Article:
With security extraordinary on the seminar’s opening night—audio speakers around the periphery of the outdoor dining pavilion blasted out static to thwart eavesdroppers—David Koch introduced Gov. Christie as “my kind of guy.” (The two had previously met in private at Koch’s New York City office, he revealed.) Before long, seminar attendees were roaring with laughter as Christie regaled them over dessert, telling them how, in his first weeks in office, he’d exercised extraordinary executive powers to impound billions of dollars in planned spending. (“The good news for all of you and for me,” he said, “is that the governorship in New Jersey is the most powerful constitutional governorship in America.”)

Friedman also noted that the Kochs apparently influenced Christie’s decision to pull New Jersey out of the Regional Greenhouse Gas Initiative, a successful Northeastern cap-and-trade program:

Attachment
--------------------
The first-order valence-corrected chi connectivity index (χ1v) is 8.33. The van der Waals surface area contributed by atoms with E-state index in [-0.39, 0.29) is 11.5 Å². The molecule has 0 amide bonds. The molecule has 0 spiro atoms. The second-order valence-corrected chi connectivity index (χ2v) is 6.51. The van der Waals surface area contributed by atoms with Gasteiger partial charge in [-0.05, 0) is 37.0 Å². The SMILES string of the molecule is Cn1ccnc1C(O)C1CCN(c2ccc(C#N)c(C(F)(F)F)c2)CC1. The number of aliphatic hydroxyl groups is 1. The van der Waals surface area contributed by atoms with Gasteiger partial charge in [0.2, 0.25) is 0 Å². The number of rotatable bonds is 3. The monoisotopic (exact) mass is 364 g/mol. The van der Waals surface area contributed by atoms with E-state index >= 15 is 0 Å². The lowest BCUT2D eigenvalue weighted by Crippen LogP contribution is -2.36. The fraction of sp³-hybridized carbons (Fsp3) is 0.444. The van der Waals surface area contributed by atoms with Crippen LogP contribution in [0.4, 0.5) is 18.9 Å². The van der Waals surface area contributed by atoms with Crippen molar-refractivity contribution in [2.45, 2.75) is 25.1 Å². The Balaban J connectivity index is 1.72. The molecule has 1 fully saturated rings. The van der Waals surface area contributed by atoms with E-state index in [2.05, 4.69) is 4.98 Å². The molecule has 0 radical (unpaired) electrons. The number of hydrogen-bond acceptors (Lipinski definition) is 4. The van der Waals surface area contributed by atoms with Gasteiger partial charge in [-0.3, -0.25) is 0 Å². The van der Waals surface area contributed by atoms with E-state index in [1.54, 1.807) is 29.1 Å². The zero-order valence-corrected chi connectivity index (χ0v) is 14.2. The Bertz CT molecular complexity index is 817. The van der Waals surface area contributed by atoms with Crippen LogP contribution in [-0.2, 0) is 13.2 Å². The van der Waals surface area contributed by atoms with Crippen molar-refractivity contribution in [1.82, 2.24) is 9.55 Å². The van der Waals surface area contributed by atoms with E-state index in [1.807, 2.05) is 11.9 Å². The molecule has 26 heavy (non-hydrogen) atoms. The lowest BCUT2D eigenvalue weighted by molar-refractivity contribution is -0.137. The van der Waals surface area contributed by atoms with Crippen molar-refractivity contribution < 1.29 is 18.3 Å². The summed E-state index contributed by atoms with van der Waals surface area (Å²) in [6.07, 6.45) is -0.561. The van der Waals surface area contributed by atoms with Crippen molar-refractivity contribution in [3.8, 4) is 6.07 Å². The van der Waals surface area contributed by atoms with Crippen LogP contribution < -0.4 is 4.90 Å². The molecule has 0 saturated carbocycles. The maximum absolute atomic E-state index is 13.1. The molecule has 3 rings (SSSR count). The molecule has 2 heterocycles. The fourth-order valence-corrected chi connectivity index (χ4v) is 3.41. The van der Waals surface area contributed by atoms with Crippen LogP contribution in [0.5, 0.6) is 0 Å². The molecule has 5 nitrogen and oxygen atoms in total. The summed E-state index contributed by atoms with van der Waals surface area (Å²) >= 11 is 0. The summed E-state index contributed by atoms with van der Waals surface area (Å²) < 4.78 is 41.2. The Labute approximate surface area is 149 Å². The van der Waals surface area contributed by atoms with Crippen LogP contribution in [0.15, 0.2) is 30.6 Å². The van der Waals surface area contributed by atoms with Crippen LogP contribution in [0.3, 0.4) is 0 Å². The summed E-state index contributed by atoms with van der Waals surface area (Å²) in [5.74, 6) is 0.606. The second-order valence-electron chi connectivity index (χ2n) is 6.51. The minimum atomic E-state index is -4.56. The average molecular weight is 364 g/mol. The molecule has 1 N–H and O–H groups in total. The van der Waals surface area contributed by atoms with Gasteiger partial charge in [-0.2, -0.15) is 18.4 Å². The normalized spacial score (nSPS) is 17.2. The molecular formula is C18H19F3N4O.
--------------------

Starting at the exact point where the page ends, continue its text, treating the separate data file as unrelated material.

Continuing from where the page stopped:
The governor demurred, as usual, when Koch audience members called on him to join the 2012 race. But he did seem to be laying groundwork for a possible future presidential run. Koch seminars, after all, are loaded with the type of donors presidential candidates crave. And in his introduction, David Koch lauded Christie as a “true political hero.”

“Five months ago we met in my New York City office and spoke, just the two of us, for about two hours on his objectives and successes in correcting many of the most serious problems of the New Jersey state government,” Koch said. “At the end of our conversation, I said to myself, ‘I’m really impressed and inspired by this man. He is my kind of guy.'”